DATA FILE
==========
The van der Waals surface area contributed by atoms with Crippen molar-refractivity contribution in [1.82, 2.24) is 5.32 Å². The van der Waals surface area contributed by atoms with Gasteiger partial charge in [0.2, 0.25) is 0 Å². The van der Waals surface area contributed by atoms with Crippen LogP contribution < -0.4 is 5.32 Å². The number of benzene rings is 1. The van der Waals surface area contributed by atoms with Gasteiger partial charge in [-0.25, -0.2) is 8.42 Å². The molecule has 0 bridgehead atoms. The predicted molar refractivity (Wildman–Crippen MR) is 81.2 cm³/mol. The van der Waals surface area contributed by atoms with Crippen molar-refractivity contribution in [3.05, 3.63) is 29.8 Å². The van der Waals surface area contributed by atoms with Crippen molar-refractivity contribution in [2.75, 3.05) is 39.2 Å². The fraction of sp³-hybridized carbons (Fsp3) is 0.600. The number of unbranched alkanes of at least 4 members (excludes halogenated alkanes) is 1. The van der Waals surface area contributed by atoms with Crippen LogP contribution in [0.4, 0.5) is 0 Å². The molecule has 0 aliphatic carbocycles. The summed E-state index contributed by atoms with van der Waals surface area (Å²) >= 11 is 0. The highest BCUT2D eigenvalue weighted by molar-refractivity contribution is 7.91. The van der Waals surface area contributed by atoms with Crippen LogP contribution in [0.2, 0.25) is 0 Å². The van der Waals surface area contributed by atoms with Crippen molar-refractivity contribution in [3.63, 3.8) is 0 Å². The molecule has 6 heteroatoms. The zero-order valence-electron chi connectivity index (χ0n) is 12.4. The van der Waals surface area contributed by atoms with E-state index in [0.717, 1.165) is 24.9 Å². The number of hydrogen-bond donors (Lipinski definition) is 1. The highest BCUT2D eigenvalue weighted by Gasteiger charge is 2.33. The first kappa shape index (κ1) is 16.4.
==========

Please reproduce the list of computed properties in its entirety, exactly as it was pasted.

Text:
The van der Waals surface area contributed by atoms with Crippen molar-refractivity contribution in [1.82, 2.24) is 5.32 Å². The van der Waals surface area contributed by atoms with Gasteiger partial charge in [0.2, 0.25) is 0 Å². The van der Waals surface area contributed by atoms with Crippen LogP contribution < -0.4 is 5.32 Å². The number of benzene rings is 1. The van der Waals surface area contributed by atoms with Gasteiger partial charge in [-0.25, -0.2) is 8.42 Å². The molecule has 0 bridgehead atoms. The predicted molar refractivity (Wildman–Crippen MR) is 81.2 cm³/mol. The van der Waals surface area contributed by atoms with Crippen molar-refractivity contribution in [3.05, 3.63) is 29.8 Å². The van der Waals surface area contributed by atoms with Crippen molar-refractivity contribution in [2.75, 3.05) is 39.2 Å². The fraction of sp³-hybridized carbons (Fsp3) is 0.600. The number of unbranched alkanes of at least 4 members (excludes halogenated alkanes) is 1. The van der Waals surface area contributed by atoms with Crippen LogP contribution in [0.4, 0.5) is 0 Å². The molecule has 0 aliphatic carbocycles. The summed E-state index contributed by atoms with van der Waals surface area (Å²) >= 11 is 0. The highest BCUT2D eigenvalue weighted by molar-refractivity contribution is 7.91. The van der Waals surface area contributed by atoms with Crippen LogP contribution in [0.2, 0.25) is 0 Å². The van der Waals surface area contributed by atoms with Crippen molar-refractivity contribution in [3.63, 3.8) is 0 Å². The molecule has 6 heteroatoms. The zero-order valence-electron chi connectivity index (χ0n) is 12.4. The van der Waals surface area contributed by atoms with E-state index in [0.717, 1.165) is 24.9 Å². The number of hydrogen-bond donors (Lipinski definition) is 1. The highest BCUT2D eigenvalue weighted by Gasteiger charge is 2.33. The first kappa shape index (κ1) is 16.4.